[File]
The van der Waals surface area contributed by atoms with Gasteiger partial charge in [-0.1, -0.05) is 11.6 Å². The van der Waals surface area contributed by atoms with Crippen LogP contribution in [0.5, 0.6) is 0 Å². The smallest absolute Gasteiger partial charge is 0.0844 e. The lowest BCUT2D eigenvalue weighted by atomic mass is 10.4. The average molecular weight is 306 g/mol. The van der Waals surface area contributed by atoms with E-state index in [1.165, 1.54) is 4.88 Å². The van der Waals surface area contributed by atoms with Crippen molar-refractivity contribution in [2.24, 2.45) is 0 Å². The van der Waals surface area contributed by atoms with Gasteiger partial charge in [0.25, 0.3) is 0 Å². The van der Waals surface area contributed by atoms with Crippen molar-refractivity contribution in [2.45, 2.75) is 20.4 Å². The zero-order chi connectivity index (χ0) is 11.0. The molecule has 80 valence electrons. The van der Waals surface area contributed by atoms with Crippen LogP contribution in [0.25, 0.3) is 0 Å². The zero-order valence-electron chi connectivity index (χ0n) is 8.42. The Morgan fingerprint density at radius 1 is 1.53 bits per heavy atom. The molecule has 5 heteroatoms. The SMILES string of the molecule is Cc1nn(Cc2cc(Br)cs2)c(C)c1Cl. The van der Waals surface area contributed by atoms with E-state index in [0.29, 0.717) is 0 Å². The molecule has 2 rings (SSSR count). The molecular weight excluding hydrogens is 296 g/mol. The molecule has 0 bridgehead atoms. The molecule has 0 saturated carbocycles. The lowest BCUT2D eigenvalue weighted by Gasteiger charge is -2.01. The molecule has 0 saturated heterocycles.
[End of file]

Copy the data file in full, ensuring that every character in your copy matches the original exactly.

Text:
The van der Waals surface area contributed by atoms with Gasteiger partial charge in [-0.1, -0.05) is 11.6 Å². The van der Waals surface area contributed by atoms with Crippen LogP contribution in [0.5, 0.6) is 0 Å². The smallest absolute Gasteiger partial charge is 0.0844 e. The lowest BCUT2D eigenvalue weighted by atomic mass is 10.4. The average molecular weight is 306 g/mol. The van der Waals surface area contributed by atoms with E-state index in [1.165, 1.54) is 4.88 Å². The van der Waals surface area contributed by atoms with Crippen molar-refractivity contribution in [2.24, 2.45) is 0 Å². The van der Waals surface area contributed by atoms with Gasteiger partial charge in [0.25, 0.3) is 0 Å². The van der Waals surface area contributed by atoms with Crippen molar-refractivity contribution in [2.45, 2.75) is 20.4 Å². The zero-order chi connectivity index (χ0) is 11.0. The molecule has 80 valence electrons. The van der Waals surface area contributed by atoms with Crippen LogP contribution in [0.25, 0.3) is 0 Å². The zero-order valence-electron chi connectivity index (χ0n) is 8.42. The Morgan fingerprint density at radius 1 is 1.53 bits per heavy atom. The molecule has 5 heteroatoms. The SMILES string of the molecule is Cc1nn(Cc2cc(Br)cs2)c(C)c1Cl. The van der Waals surface area contributed by atoms with E-state index in [0.29, 0.717) is 0 Å². The molecule has 2 rings (SSSR count). The molecular weight excluding hydrogens is 296 g/mol. The molecule has 0 bridgehead atoms. The molecule has 0 saturated carbocycles. The lowest BCUT2D eigenvalue weighted by Gasteiger charge is -2.01. The molecule has 0 saturated heterocycles.